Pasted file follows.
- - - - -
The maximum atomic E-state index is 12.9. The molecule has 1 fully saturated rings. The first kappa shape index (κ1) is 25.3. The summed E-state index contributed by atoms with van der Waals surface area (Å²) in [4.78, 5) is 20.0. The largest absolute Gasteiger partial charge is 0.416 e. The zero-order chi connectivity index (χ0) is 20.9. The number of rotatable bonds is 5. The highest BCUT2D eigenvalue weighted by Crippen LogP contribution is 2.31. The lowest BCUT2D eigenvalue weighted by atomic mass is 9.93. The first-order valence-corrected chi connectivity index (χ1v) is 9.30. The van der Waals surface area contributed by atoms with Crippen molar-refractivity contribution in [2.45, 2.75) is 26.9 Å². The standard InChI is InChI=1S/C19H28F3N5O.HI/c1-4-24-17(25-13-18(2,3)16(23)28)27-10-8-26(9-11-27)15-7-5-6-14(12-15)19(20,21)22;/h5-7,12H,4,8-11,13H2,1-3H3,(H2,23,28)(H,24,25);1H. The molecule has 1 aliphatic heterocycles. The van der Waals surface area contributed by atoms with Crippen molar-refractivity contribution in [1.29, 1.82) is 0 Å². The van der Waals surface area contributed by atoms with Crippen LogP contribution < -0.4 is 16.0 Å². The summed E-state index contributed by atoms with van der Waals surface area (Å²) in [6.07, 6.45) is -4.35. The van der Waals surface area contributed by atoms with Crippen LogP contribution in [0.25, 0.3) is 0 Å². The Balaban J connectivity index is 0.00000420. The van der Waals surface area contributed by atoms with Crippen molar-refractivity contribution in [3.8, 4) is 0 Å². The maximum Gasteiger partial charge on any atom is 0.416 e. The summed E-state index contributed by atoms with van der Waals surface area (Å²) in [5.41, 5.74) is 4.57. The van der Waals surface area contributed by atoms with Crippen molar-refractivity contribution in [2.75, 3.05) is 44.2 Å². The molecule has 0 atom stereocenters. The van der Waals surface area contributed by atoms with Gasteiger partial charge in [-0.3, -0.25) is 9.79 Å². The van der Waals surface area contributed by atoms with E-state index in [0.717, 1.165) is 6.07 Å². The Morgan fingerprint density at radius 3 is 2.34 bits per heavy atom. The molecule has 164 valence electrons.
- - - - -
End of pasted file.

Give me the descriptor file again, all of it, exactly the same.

The maximum atomic E-state index is 12.9. The molecule has 1 fully saturated rings. The first kappa shape index (κ1) is 25.3. The summed E-state index contributed by atoms with van der Waals surface area (Å²) in [4.78, 5) is 20.0. The largest absolute Gasteiger partial charge is 0.416 e. The zero-order chi connectivity index (χ0) is 20.9. The number of rotatable bonds is 5. The highest BCUT2D eigenvalue weighted by Crippen LogP contribution is 2.31. The lowest BCUT2D eigenvalue weighted by atomic mass is 9.93. The first-order valence-corrected chi connectivity index (χ1v) is 9.30. The van der Waals surface area contributed by atoms with Crippen molar-refractivity contribution in [2.45, 2.75) is 26.9 Å². The standard InChI is InChI=1S/C19H28F3N5O.HI/c1-4-24-17(25-13-18(2,3)16(23)28)27-10-8-26(9-11-27)15-7-5-6-14(12-15)19(20,21)22;/h5-7,12H,4,8-11,13H2,1-3H3,(H2,23,28)(H,24,25);1H. The molecule has 1 aliphatic heterocycles. The van der Waals surface area contributed by atoms with Crippen molar-refractivity contribution in [1.29, 1.82) is 0 Å². The van der Waals surface area contributed by atoms with Crippen LogP contribution < -0.4 is 16.0 Å². The summed E-state index contributed by atoms with van der Waals surface area (Å²) in [6.07, 6.45) is -4.35. The van der Waals surface area contributed by atoms with Crippen LogP contribution in [0.25, 0.3) is 0 Å². The Balaban J connectivity index is 0.00000420. The van der Waals surface area contributed by atoms with Crippen molar-refractivity contribution in [3.8, 4) is 0 Å². The maximum Gasteiger partial charge on any atom is 0.416 e. The summed E-state index contributed by atoms with van der Waals surface area (Å²) in [5.41, 5.74) is 4.57. The van der Waals surface area contributed by atoms with Crippen molar-refractivity contribution in [2.75, 3.05) is 44.2 Å². The molecule has 0 atom stereocenters. The van der Waals surface area contributed by atoms with Gasteiger partial charge in [-0.3, -0.25) is 9.79 Å². The van der Waals surface area contributed by atoms with E-state index in [0.717, 1.165) is 6.07 Å². The Morgan fingerprint density at radius 3 is 2.34 bits per heavy atom. The molecule has 164 valence electrons.